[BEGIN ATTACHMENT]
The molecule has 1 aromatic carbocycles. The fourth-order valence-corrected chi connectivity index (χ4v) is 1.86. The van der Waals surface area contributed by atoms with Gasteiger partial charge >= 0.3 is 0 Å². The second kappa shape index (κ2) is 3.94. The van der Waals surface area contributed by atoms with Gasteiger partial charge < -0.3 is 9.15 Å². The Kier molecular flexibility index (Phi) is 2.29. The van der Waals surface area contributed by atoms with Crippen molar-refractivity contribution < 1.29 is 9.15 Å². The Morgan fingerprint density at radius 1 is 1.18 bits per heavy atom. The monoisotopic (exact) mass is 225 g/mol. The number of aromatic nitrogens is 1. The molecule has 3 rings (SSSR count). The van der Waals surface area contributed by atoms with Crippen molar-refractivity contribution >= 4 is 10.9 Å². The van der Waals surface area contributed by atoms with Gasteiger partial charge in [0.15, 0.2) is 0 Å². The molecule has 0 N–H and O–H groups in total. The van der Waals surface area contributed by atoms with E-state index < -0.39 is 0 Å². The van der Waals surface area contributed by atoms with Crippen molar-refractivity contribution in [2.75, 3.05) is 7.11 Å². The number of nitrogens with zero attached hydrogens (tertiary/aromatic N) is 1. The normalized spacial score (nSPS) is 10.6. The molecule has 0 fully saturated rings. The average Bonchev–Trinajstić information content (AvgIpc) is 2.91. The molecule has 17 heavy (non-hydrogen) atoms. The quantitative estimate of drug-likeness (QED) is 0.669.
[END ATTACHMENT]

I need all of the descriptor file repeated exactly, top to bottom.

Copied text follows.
The molecule has 1 aromatic carbocycles. The fourth-order valence-corrected chi connectivity index (χ4v) is 1.86. The van der Waals surface area contributed by atoms with Gasteiger partial charge >= 0.3 is 0 Å². The second kappa shape index (κ2) is 3.94. The van der Waals surface area contributed by atoms with Gasteiger partial charge < -0.3 is 9.15 Å². The Kier molecular flexibility index (Phi) is 2.29. The van der Waals surface area contributed by atoms with Crippen molar-refractivity contribution < 1.29 is 9.15 Å². The Morgan fingerprint density at radius 1 is 1.18 bits per heavy atom. The monoisotopic (exact) mass is 225 g/mol. The number of aromatic nitrogens is 1. The molecule has 3 rings (SSSR count). The van der Waals surface area contributed by atoms with Crippen molar-refractivity contribution >= 4 is 10.9 Å². The van der Waals surface area contributed by atoms with Gasteiger partial charge in [0.15, 0.2) is 0 Å². The molecule has 0 N–H and O–H groups in total. The van der Waals surface area contributed by atoms with E-state index < -0.39 is 0 Å². The van der Waals surface area contributed by atoms with Crippen molar-refractivity contribution in [2.75, 3.05) is 7.11 Å². The number of nitrogens with zero attached hydrogens (tertiary/aromatic N) is 1. The normalized spacial score (nSPS) is 10.6. The molecule has 0 fully saturated rings. The average Bonchev–Trinajstić information content (AvgIpc) is 2.91. The molecule has 17 heavy (non-hydrogen) atoms. The quantitative estimate of drug-likeness (QED) is 0.669.